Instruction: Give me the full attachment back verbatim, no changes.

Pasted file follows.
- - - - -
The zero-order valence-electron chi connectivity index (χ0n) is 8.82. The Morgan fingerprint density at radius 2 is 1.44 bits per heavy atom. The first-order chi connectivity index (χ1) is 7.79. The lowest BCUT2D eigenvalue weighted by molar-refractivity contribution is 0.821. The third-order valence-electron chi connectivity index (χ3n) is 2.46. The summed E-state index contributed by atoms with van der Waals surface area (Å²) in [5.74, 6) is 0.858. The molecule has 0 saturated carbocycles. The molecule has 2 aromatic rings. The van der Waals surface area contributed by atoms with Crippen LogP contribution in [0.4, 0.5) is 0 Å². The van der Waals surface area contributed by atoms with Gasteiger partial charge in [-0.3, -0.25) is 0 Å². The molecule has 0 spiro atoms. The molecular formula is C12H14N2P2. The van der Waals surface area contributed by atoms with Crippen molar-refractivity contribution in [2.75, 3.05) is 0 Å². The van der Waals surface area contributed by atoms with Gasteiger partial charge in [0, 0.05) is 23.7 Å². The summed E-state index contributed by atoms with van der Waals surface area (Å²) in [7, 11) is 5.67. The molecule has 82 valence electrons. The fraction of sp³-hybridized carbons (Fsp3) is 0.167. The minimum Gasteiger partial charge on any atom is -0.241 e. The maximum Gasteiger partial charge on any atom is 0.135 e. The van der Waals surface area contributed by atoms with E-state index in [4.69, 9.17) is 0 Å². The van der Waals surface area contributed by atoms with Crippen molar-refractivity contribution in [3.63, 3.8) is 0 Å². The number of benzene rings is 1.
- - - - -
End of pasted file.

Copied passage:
The zero-order valence-electron chi connectivity index (χ0n) is 8.82. The Morgan fingerprint density at radius 2 is 1.44 bits per heavy atom. The first-order chi connectivity index (χ1) is 7.79. The lowest BCUT2D eigenvalue weighted by molar-refractivity contribution is 0.821. The third-order valence-electron chi connectivity index (χ3n) is 2.46. The summed E-state index contributed by atoms with van der Waals surface area (Å²) in [5.74, 6) is 0.858. The molecule has 0 saturated carbocycles. The molecule has 2 aromatic rings. The van der Waals surface area contributed by atoms with Crippen LogP contribution in [0.4, 0.5) is 0 Å². The van der Waals surface area contributed by atoms with Gasteiger partial charge in [-0.3, -0.25) is 0 Å². The molecule has 0 spiro atoms. The molecular formula is C12H14N2P2. The van der Waals surface area contributed by atoms with Crippen molar-refractivity contribution in [2.75, 3.05) is 0 Å². The van der Waals surface area contributed by atoms with Gasteiger partial charge in [0, 0.05) is 23.7 Å². The summed E-state index contributed by atoms with van der Waals surface area (Å²) in [7, 11) is 5.67. The molecule has 82 valence electrons. The fraction of sp³-hybridized carbons (Fsp3) is 0.167. The minimum Gasteiger partial charge on any atom is -0.241 e. The maximum Gasteiger partial charge on any atom is 0.135 e. The van der Waals surface area contributed by atoms with E-state index in [4.69, 9.17) is 0 Å². The van der Waals surface area contributed by atoms with Crippen molar-refractivity contribution in [3.63, 3.8) is 0 Å². The number of benzene rings is 1.